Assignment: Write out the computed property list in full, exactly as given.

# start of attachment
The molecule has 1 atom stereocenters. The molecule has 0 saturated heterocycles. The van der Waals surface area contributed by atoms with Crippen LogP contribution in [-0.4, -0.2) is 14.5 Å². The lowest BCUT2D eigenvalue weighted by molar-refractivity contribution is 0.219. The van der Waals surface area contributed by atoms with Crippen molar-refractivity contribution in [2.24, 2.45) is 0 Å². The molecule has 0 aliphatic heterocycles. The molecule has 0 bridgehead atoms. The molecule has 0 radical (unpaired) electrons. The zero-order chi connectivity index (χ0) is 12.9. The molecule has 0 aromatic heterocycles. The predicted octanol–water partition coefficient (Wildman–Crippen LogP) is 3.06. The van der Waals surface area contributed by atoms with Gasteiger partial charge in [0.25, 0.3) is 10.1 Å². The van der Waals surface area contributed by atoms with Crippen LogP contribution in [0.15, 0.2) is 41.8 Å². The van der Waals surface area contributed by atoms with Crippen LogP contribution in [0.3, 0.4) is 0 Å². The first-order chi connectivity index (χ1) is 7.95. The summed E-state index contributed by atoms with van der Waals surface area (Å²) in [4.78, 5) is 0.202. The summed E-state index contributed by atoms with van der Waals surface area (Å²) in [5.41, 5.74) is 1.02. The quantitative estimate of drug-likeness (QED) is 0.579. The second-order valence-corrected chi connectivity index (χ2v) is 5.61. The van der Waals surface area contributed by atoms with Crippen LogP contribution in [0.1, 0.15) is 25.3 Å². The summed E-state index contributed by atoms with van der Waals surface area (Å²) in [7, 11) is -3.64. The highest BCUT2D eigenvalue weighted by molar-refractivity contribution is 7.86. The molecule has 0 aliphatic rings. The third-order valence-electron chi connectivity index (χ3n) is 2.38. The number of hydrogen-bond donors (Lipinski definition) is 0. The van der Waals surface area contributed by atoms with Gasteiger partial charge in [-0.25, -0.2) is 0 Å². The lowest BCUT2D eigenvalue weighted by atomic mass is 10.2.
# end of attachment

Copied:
The molecule has 1 atom stereocenters. The molecule has 0 saturated heterocycles. The van der Waals surface area contributed by atoms with Crippen LogP contribution in [-0.4, -0.2) is 14.5 Å². The lowest BCUT2D eigenvalue weighted by molar-refractivity contribution is 0.219. The van der Waals surface area contributed by atoms with Crippen molar-refractivity contribution in [2.24, 2.45) is 0 Å². The molecule has 0 aliphatic heterocycles. The molecule has 0 bridgehead atoms. The molecule has 0 radical (unpaired) electrons. The zero-order chi connectivity index (χ0) is 12.9. The molecule has 0 aromatic heterocycles. The predicted octanol–water partition coefficient (Wildman–Crippen LogP) is 3.06. The van der Waals surface area contributed by atoms with Gasteiger partial charge in [0.25, 0.3) is 10.1 Å². The van der Waals surface area contributed by atoms with Crippen LogP contribution in [0.15, 0.2) is 41.8 Å². The van der Waals surface area contributed by atoms with Crippen LogP contribution in [0.3, 0.4) is 0 Å². The first-order chi connectivity index (χ1) is 7.95. The summed E-state index contributed by atoms with van der Waals surface area (Å²) in [4.78, 5) is 0.202. The summed E-state index contributed by atoms with van der Waals surface area (Å²) in [5.41, 5.74) is 1.02. The quantitative estimate of drug-likeness (QED) is 0.579. The second-order valence-corrected chi connectivity index (χ2v) is 5.61. The van der Waals surface area contributed by atoms with Crippen LogP contribution in [0.1, 0.15) is 25.3 Å². The summed E-state index contributed by atoms with van der Waals surface area (Å²) in [7, 11) is -3.64. The highest BCUT2D eigenvalue weighted by molar-refractivity contribution is 7.86. The molecule has 0 aliphatic rings. The third-order valence-electron chi connectivity index (χ3n) is 2.38. The number of hydrogen-bond donors (Lipinski definition) is 0. The van der Waals surface area contributed by atoms with Gasteiger partial charge in [-0.25, -0.2) is 0 Å². The lowest BCUT2D eigenvalue weighted by atomic mass is 10.2.